Common High-Risk Choking Foods for Toddlers
A child’s ability to grind food with his teeth is limited until he is at least 4 years old. When a baby or toddler does not chew his food well, he may try to swallow it whole or incompletely ground-up, which puts him at risk for choking. Because of this, it is critical that babies and young children always be supervised while eating meals and snacks.
Closely monitor your child’s chewing and swallowing abilities in order to know when it might (or might not) be appropriate for her to try more difficult textures. Generally, children less than 4 years of age are at greatest risk of choking, but that does not mean there’s no need to be concerned about older children. Above all, take your child’s developmental readiness and skills into account.
Choking Hazards to Avoid or Modify as Appropriate up to at least 4 Years of Age
Hard or Crunchy Foods That Are Tough to Chew and/or Swallow
- Raw vegetables – serve soft-cooked and chopped up until your child is at least 1 year old; when appropriate, dice into tiny pieces or serve shredded
- Corn niblets
- Raw carrots, including baby carrots – serve soft-cooked and cut-up until at least 1 year of age; when appropriate, shred, cut into thin sticks, or cut thin coins into quarters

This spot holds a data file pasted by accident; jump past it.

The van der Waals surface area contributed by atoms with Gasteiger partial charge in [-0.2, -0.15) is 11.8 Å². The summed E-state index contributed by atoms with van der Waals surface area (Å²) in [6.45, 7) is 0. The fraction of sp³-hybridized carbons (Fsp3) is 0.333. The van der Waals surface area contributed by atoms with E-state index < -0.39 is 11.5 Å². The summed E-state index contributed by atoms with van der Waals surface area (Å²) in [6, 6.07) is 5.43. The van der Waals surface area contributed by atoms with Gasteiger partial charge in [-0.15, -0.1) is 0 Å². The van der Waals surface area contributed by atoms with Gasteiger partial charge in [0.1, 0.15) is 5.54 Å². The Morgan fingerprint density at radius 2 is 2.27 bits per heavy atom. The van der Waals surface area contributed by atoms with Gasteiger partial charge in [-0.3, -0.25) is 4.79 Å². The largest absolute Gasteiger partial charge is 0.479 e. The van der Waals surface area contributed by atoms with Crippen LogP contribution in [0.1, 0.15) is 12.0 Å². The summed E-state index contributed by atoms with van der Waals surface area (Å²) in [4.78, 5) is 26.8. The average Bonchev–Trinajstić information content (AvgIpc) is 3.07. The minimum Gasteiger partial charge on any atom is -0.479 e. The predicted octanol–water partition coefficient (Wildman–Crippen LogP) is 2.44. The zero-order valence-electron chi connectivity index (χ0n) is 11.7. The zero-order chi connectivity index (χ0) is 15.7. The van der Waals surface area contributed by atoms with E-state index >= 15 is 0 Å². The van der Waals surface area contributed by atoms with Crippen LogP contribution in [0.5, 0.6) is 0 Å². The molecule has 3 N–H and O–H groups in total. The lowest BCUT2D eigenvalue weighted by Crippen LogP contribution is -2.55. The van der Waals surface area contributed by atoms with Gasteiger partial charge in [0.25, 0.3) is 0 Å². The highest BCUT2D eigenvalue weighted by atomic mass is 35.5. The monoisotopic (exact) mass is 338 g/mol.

- Chunks of hard fruit – serve soft-cooked and chopped until at least 1 year; when appropriate, dice into very small pieces or shred
- Apples – serve soft-cooked and cut-up (or serve unsweetened applesauce) until at least 1 year; when appropriate, chop into very small pieces
- Large chunks of meat, coarsely-cut meats, and meats that are difficult to chew and/or swallow – do not serve if too coarse or tough; if appropriate, shred or dice into very small, manageable pieces
- Nuts and seeds
Sticky or Chewy Foods
- Sticky and gooey candies
- Peanut butter and other nut butters. Serve creamy only (not crunchy) and spread a very thin layer with jelly on toasted bread. Do not offer peanut or other nut butters on a teaspoon.
- Raisins and other pieces of small, dried fruit
- Chewing gum
Round, “Slippery” and Firm Foods
- Whole grapes, whole cherry or grape tomatoes, and whole olives – cut into quarters
- Beware of cherry with pits. Both the cherry and the pit are choking hazards.
- Hot dogs and sausage – do not serve until at least 1 year; when appropriate, cut lengthwise into fourths and then into quarter-inch sections
- Hard candies, round candies, suckers, jawbreakers, gum drops, jelly beans
- Avoid serving melon balls – serve soft-cooked and chopped up until at least 1 year; when appropriate, dice into tiny pieces and ensure there is no rind present
- Avoid serving string cheese that is cut into chunks. “String” the cheese and then cut the strings into bite-sized pieces.
Alumni: Seattle Pacific University – Keeley graduated Summa Cum Laude from Seattle Pacific University with a Bachelor of Science in Food and Nutrition and a Dietetics Specialization. She went on to complete her dietetic internship at Baylor University Medical Center in Dallas, where she received the Distinguished Dietetic Intern Award and Scholarship.